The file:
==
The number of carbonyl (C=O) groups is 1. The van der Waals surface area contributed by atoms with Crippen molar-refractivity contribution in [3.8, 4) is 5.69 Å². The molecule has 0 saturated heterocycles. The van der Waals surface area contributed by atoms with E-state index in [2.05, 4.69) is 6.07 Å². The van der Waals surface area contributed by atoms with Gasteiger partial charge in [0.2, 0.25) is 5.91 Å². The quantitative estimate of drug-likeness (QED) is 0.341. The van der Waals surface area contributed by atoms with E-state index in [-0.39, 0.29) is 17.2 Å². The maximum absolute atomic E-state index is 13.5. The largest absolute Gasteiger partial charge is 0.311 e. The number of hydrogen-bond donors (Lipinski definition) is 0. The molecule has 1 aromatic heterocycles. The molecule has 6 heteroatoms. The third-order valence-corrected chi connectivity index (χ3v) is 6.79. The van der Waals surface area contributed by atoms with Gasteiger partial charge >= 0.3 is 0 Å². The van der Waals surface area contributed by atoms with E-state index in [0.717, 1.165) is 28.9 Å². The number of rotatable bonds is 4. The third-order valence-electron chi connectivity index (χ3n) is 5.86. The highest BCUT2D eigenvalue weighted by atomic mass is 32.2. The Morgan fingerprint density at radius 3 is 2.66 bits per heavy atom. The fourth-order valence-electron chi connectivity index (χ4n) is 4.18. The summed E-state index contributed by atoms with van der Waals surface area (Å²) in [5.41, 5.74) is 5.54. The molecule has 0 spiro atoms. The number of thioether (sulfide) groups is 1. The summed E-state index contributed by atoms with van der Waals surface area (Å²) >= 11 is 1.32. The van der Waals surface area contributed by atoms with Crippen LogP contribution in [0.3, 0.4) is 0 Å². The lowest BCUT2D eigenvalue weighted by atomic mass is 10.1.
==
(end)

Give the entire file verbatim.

The number of carbonyl (C=O) groups is 1. The van der Waals surface area contributed by atoms with Crippen molar-refractivity contribution in [3.8, 4) is 5.69 Å². The molecule has 0 saturated heterocycles. The van der Waals surface area contributed by atoms with E-state index in [2.05, 4.69) is 6.07 Å². The van der Waals surface area contributed by atoms with Gasteiger partial charge in [0.2, 0.25) is 5.91 Å². The quantitative estimate of drug-likeness (QED) is 0.341. The van der Waals surface area contributed by atoms with E-state index in [-0.39, 0.29) is 17.2 Å². The maximum absolute atomic E-state index is 13.5. The largest absolute Gasteiger partial charge is 0.311 e. The number of hydrogen-bond donors (Lipinski definition) is 0. The molecule has 1 aromatic heterocycles. The molecule has 6 heteroatoms. The third-order valence-corrected chi connectivity index (χ3v) is 6.79. The van der Waals surface area contributed by atoms with Gasteiger partial charge >= 0.3 is 0 Å². The van der Waals surface area contributed by atoms with E-state index in [0.717, 1.165) is 28.9 Å². The number of rotatable bonds is 4. The third-order valence-electron chi connectivity index (χ3n) is 5.86. The highest BCUT2D eigenvalue weighted by atomic mass is 32.2. The Morgan fingerprint density at radius 3 is 2.66 bits per heavy atom. The fourth-order valence-electron chi connectivity index (χ4n) is 4.18. The summed E-state index contributed by atoms with van der Waals surface area (Å²) in [5.41, 5.74) is 5.54. The molecule has 0 spiro atoms. The number of thioether (sulfide) groups is 1. The summed E-state index contributed by atoms with van der Waals surface area (Å²) >= 11 is 1.32. The van der Waals surface area contributed by atoms with Crippen LogP contribution in [0.3, 0.4) is 0 Å². The lowest BCUT2D eigenvalue weighted by atomic mass is 10.1.